When I first escaped I had this idea that I would somehow drop back in to the life I had before. What I didn’t realize was that although that life still existed, I had changed in ways that I had not yet realized. That meant that the life I once had would not be the same.
Coming from the point of leaving with one suitcase and my life as the only things that still remained, I set out on a journey of discovery. I first had to do some important work to maintain my safety. Had it not been for organizations that helped me, I would have been hard pressed to figure any of it out. I was like the walking wounded. I suffered from horrible night terrors and still do today. I had to deal with constant fear of being found, financial disaster, friends and family that were afraid to talk to me, and feelings of non existent self worth just to name a few.
As I waded through, I began to figure out that the work was mine to do. No one could do it for me. Although I needed help, it was important to me to find answers for myself. Still, the work was and is part of the healing process. Financial struggles are a part of everyday life and one of the biggest issues we face is the need for training and educational resources. I was lucky in that I had a career before everything happened and I am slowly rebuilding my business. For many survivors, the lack of education and training is what holds them back in the pursuit of a new life. There are deadlines that loom over us to find a job, a place to live, transportation, answers to all the questions we have, and a way to navigate through that.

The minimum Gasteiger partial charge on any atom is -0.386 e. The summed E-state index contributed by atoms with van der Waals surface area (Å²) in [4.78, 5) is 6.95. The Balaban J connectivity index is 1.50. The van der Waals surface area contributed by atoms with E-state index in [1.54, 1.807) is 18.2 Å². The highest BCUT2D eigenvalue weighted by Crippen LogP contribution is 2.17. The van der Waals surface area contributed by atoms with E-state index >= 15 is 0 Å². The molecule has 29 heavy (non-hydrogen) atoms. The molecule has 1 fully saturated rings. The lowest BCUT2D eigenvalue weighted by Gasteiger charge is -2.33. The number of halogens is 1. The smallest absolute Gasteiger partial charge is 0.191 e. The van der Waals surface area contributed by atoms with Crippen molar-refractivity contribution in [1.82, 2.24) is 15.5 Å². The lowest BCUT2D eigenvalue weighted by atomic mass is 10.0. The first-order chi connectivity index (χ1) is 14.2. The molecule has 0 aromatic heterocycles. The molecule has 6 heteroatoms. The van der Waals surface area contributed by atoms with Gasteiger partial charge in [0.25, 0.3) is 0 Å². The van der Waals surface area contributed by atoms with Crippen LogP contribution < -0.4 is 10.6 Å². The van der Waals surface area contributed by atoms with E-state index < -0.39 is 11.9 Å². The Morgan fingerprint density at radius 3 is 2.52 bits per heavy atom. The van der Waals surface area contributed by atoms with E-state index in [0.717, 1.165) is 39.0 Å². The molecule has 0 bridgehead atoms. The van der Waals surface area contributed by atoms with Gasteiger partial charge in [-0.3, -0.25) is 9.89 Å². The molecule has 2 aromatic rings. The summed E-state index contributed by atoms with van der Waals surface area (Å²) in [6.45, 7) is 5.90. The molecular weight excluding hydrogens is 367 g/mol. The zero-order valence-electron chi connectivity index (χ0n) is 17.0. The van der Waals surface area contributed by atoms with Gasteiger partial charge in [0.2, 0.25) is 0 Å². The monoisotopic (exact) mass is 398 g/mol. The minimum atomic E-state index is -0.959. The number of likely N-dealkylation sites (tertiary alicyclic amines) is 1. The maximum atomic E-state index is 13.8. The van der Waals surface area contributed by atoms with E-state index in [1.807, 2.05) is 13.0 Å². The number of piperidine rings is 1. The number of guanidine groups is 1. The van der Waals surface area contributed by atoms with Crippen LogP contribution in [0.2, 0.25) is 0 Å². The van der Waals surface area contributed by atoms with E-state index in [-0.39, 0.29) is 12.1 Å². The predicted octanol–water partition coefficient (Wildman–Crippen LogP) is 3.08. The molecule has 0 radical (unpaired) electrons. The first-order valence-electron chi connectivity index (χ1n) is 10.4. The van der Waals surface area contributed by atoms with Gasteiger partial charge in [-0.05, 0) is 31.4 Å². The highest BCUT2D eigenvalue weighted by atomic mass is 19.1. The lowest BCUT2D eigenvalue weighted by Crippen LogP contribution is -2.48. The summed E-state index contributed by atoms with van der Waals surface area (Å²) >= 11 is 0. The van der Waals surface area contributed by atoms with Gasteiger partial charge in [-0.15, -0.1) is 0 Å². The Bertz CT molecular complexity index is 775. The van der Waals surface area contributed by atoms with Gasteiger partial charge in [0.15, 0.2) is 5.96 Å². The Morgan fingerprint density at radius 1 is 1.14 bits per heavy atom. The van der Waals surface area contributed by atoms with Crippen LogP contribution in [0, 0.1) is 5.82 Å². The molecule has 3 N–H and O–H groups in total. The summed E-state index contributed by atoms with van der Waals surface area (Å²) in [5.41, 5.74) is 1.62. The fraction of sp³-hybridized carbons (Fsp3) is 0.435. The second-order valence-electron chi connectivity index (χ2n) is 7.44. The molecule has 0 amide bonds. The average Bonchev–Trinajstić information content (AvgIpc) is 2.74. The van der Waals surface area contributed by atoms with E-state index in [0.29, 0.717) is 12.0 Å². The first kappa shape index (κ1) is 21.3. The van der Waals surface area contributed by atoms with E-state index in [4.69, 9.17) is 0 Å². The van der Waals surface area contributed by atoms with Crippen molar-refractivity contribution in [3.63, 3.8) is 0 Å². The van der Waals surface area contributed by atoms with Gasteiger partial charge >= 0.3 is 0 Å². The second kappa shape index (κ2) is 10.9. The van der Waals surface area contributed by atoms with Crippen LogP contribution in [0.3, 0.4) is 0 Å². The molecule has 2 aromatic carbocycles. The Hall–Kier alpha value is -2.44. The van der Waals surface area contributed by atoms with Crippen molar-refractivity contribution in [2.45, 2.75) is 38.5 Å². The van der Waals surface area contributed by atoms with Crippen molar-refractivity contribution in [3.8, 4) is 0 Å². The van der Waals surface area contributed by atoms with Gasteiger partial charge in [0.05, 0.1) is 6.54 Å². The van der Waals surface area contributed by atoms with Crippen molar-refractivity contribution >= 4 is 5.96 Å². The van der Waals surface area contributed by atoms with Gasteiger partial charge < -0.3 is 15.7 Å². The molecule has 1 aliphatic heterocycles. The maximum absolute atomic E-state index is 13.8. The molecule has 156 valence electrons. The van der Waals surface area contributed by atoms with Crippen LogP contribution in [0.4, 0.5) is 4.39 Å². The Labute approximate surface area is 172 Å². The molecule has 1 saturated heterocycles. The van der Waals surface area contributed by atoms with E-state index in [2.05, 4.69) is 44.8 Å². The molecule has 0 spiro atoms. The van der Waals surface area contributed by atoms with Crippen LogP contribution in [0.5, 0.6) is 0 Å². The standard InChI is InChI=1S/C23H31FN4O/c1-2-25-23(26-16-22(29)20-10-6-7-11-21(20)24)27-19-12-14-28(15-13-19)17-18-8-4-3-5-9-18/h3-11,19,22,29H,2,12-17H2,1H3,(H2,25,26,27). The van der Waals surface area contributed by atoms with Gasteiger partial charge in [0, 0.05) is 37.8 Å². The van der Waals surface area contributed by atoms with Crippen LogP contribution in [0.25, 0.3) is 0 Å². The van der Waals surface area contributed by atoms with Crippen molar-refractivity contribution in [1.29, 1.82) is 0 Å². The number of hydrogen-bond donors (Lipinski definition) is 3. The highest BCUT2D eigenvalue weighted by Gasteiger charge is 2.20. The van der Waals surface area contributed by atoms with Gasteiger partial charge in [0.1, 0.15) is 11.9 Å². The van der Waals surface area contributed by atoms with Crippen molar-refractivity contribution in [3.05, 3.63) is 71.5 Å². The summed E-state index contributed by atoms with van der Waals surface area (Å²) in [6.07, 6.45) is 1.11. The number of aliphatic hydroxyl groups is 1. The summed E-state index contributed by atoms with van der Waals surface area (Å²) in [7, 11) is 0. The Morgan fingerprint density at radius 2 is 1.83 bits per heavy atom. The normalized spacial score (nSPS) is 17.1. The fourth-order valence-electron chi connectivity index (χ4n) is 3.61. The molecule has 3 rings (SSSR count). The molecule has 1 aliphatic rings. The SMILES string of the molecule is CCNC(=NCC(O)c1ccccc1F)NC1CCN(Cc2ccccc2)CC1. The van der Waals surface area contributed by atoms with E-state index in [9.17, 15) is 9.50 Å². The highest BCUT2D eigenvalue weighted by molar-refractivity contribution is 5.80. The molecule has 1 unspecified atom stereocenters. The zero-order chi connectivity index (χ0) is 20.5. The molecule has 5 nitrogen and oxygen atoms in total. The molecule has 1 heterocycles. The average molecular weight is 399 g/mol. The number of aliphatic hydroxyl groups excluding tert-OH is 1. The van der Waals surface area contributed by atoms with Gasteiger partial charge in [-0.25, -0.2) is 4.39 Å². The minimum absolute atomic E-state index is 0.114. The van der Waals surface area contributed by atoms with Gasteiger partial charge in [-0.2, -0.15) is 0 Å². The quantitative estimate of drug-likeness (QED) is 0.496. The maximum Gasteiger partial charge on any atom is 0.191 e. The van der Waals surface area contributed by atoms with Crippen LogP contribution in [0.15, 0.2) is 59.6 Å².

After over four years, I am finally feeling that I have both feet on the ground. It is still a struggle to deal with the trauma situations where I’m not sure of myself. I go for therapy probably will for seeable future. As a result of what I went through, I am committed to helping victims, survivors, and those who want to change the world in these circumstances. I work to help change laws, speak about my experiences to help people understand the complex world of Human Trafficking even as I continue to understand it myself, and I serve as a board of director member for a shelter. It is important for me to feel as though I am doing things to help others find hope after something like this.
As for my experience, I am thankful for the people who saved my life and who were willing to listen to me as I fell apart. They showed me grace and kindness at a time that I desperately needed that. They provided resources that helped me in my journey and I count myself lucky that they were there for me.